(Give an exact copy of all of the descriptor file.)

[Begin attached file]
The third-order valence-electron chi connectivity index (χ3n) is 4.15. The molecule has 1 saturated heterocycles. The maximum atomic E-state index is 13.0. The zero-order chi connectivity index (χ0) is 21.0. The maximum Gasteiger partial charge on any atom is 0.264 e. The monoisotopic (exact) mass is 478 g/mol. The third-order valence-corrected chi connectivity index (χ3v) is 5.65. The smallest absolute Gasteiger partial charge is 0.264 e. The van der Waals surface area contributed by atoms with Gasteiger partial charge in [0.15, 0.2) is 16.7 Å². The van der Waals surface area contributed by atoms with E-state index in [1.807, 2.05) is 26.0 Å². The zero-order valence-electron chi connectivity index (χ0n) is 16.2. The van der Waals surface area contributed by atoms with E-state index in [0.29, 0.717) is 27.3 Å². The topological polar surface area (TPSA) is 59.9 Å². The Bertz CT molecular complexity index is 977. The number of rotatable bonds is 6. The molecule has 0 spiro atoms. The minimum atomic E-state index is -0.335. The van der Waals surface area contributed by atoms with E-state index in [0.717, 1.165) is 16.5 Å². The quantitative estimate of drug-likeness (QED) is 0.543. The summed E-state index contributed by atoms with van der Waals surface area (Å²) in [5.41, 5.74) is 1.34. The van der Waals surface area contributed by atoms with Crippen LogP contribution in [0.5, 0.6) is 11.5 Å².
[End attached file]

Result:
The third-order valence-electron chi connectivity index (χ3n) is 4.15. The molecule has 1 saturated heterocycles. The maximum atomic E-state index is 13.0. The zero-order chi connectivity index (χ0) is 21.0. The maximum Gasteiger partial charge on any atom is 0.264 e. The monoisotopic (exact) mass is 478 g/mol. The third-order valence-corrected chi connectivity index (χ3v) is 5.65. The smallest absolute Gasteiger partial charge is 0.264 e. The van der Waals surface area contributed by atoms with Gasteiger partial charge in [0.15, 0.2) is 16.7 Å². The van der Waals surface area contributed by atoms with E-state index in [1.807, 2.05) is 26.0 Å². The zero-order valence-electron chi connectivity index (χ0n) is 16.2. The van der Waals surface area contributed by atoms with E-state index in [0.29, 0.717) is 27.3 Å². The topological polar surface area (TPSA) is 59.9 Å². The Bertz CT molecular complexity index is 977. The number of rotatable bonds is 6. The molecule has 0 spiro atoms. The minimum atomic E-state index is -0.335. The van der Waals surface area contributed by atoms with E-state index in [0.717, 1.165) is 16.5 Å². The quantitative estimate of drug-likeness (QED) is 0.543. The summed E-state index contributed by atoms with van der Waals surface area (Å²) in [5.41, 5.74) is 1.34. The van der Waals surface area contributed by atoms with Crippen LogP contribution in [0.5, 0.6) is 11.5 Å².